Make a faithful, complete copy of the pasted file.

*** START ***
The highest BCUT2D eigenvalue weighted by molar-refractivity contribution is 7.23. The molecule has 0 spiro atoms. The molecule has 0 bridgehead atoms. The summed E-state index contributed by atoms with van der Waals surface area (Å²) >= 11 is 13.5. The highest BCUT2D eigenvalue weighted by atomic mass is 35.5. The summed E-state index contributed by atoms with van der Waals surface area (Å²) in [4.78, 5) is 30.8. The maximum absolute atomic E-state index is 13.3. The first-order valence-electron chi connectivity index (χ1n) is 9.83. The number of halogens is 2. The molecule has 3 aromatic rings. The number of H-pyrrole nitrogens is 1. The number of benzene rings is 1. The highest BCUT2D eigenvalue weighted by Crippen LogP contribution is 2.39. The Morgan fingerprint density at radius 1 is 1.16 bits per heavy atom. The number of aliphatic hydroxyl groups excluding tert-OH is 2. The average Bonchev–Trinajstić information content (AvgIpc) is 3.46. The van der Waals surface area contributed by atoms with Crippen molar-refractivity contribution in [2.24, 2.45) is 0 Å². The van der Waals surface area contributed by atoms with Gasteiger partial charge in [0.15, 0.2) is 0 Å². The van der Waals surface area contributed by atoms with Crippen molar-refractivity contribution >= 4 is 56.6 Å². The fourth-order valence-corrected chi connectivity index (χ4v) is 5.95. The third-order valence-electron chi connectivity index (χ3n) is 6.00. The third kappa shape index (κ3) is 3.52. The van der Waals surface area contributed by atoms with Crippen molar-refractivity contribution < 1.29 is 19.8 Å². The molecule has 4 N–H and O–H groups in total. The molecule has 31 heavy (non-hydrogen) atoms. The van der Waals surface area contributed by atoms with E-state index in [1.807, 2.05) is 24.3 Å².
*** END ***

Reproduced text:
The highest BCUT2D eigenvalue weighted by molar-refractivity contribution is 7.23. The molecule has 0 spiro atoms. The molecule has 0 bridgehead atoms. The summed E-state index contributed by atoms with van der Waals surface area (Å²) >= 11 is 13.5. The highest BCUT2D eigenvalue weighted by atomic mass is 35.5. The summed E-state index contributed by atoms with van der Waals surface area (Å²) in [4.78, 5) is 30.8. The maximum absolute atomic E-state index is 13.3. The first-order valence-electron chi connectivity index (χ1n) is 9.83. The number of halogens is 2. The molecule has 3 aromatic rings. The number of H-pyrrole nitrogens is 1. The number of benzene rings is 1. The highest BCUT2D eigenvalue weighted by Crippen LogP contribution is 2.39. The Morgan fingerprint density at radius 1 is 1.16 bits per heavy atom. The number of aliphatic hydroxyl groups excluding tert-OH is 2. The average Bonchev–Trinajstić information content (AvgIpc) is 3.46. The van der Waals surface area contributed by atoms with Crippen molar-refractivity contribution in [2.24, 2.45) is 0 Å². The van der Waals surface area contributed by atoms with Gasteiger partial charge in [0.15, 0.2) is 0 Å². The van der Waals surface area contributed by atoms with Crippen molar-refractivity contribution >= 4 is 56.6 Å². The fourth-order valence-corrected chi connectivity index (χ4v) is 5.95. The third-order valence-electron chi connectivity index (χ3n) is 6.00. The third kappa shape index (κ3) is 3.52. The van der Waals surface area contributed by atoms with Crippen molar-refractivity contribution < 1.29 is 19.8 Å². The molecule has 4 N–H and O–H groups in total. The molecule has 31 heavy (non-hydrogen) atoms. The van der Waals surface area contributed by atoms with E-state index in [1.807, 2.05) is 24.3 Å².